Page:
Eat Your Way to Happiness, by Elizabeth Somer, MA, RD, is a fun read that is packed with good nutrition advice. There is no doubt our lifestyle and food choices can affect our mood. However, with my newfound Health at Every Size approach to health, I’m skeptical that this book will make you “blissfully thin,” a term to which the book constantly alludes. I think that self-acceptance, combined with the habits promoted in the book, will make you blissful at weight that’s healthy for you.
Nevertheless, I highly recommend this book for it’s terrific nutrition advice and explanation of how food affects our mood. Some of my favorite nutrition “secrets” in this book are:
- Eat Real 75% of the Time: “Eating real” means choosing foods that are as close to their natural form as possible, with minimal processing and refinement.
- Follow the 1-2-3 Rule for Breakfast:
- One to three servings of a quality, high-fiber carbohydrate
- Two servings of fruits or vegetables
- One protein or dairy
- Choose High Quality Carbs: As in whole grains, not refined.
- Adopt the 6% Solution: Aim for only 6% of your total calories to come from added sugar. Not 25%, which is where the average American is at right now. For a 2000-calorie diet, 6% translates to 30 grams (2 Tablespoons) of added sugar. This does not include sugar found naturally in fruit or dairy, so eat plenty of these!
- Sprinkle it with Super Mood Foods: Amp up your already healthy diet by sprinkling in some “super mood foods.” These include:
- Leafy greens
- Nuts and legumes
- Dark orange veggies
- Berries and citrus fruits
- And many more!
- The One Habit Your Must Embrace to Be Happy, Fit and Healthy: Exercise. Period. According to Somer, "Nothing you do will have as big an impact on your weight, as well as your mood and health both today and in the future, as exercise.” Exercise gives you a natural endorphin rush, boosts self-confidence, fights fatigue, soothes stress and enhances sleep, all which lead to improved mood.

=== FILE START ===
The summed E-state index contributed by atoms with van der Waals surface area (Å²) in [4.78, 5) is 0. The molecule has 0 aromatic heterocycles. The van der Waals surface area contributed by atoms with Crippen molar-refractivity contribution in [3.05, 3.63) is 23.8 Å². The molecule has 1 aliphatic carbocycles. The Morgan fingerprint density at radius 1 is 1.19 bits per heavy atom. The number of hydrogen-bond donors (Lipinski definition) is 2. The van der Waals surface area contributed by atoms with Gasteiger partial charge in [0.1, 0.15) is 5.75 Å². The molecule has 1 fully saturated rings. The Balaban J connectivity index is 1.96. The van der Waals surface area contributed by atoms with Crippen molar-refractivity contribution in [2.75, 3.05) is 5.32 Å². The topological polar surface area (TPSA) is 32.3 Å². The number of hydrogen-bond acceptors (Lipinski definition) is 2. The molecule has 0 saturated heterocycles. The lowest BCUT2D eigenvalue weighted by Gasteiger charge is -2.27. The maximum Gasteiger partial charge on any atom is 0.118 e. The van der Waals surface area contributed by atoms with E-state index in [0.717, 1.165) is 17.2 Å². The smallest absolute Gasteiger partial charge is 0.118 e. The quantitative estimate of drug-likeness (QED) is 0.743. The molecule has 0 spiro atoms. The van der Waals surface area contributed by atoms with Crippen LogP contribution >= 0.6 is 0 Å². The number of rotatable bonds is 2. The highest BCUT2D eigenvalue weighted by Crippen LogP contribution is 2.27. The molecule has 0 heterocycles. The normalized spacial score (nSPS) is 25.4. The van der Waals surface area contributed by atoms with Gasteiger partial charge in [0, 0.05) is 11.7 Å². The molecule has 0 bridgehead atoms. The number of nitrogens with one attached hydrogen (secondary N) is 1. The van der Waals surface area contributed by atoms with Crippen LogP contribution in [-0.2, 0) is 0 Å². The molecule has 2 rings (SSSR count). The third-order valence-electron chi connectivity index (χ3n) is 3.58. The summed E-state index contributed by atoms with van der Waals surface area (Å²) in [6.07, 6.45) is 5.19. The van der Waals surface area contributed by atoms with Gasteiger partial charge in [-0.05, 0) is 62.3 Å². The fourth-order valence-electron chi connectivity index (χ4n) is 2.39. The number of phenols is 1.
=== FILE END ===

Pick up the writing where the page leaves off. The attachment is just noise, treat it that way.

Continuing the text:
Learn more at the book’s website: Eat Your Way To Happiness. Also available on Amazon.
Eat Your Way to Happiness Video
I recently finished reading Health at Every Size by Linda Bacon, PhD. Bacon agues that promoting weight loss is ineffective in improving health over the long-term. According to the book:
- The vast majority of dieters regain their weight. There is no method proven effective for weight loss maintenance.
- Research is emerging showing that fitness, not fatness, is associated more strongly with health and longevity (1,2,3).
- Preoccupation with weight can be psychologically damaging and may lead to disordered eating (4,5).
- People of any size can improve their health and reduce their risk of chronic disease by eating healthfully and being physically active, regardless of whether or not they lose weight (6,7)
- No study has ever shown that weight loss actually prolongs life.
The Health at Every Size (HAES) approach emphasizes:
- Self-acceptance regardless of weight, size, or shape
- Physical activity for enjoyment and enhanced quality of life
- Normalized eating in response to physiologic hunger and fullness cues rather than external guidelines or rules
- An approach to healthy living that does not necessarily involve weight loss for overweight individuals
With the HAES approach, the fundamental principles of nutrition remain the same. It’s still important to eat a variety of fruits, vegetables, whole grains, lean protein and unsaturated fats from mostly unprocessed sources. It’s still important to eat breakfast and drink water. If you follow these guidelines and lose weight, that’s fine. But if you follow these guidelines and don’t lose weight, that just may be fine too. What are your thoughts on HAES?
For additional information on HAES, check out:
Also check out this short clip by the Surgeon General, emphasizing a Health at Every Size approach:
- Barlow CE, Kohl HW, Gibbons LW, Blair SN. Physical fitness, mortality and obesity. Int J Obes Relat Metab Disord. 1995;19(suppl4):S41-S44.
- Church TS, Cheng YJ, Earnest CP, et al. Exercise capacity and body composition as predictors of mortality among men with diabetes. Diabetes Care. 2004;27:83-88. Abstract
- Katzmarzyk PT, Church TS, Janssen I, Ross R, Blair SN. Metabolic syndrome, obesity, and mortality: impact of cardiorespiratory fitness. Diabetes Care. 2005;28:391-397. Abstract
- Gaesser GA. Big Fat Lies. Carlsbad, Calif: Gurze Books; 2002.
- Campos P. The Obesity Myth: Why America’s Obsession With Weight Is Hazardous to Your Health. New York: Gotham Books; 2004.
- Barnard RJ, Jung T, Inkeles SB. Diet and exercise in the treatment of non insulin dependent diabetes. Diabetes Care. 1994;17:1469-1472. Abstract
- Tremblay A, Despres JP, Maheux J, et al. Normalization of the metabolic profile in obese women by exercise and a low fat diet. Med Sci Sports Exerc. 1991;23:1326-1331. Abstract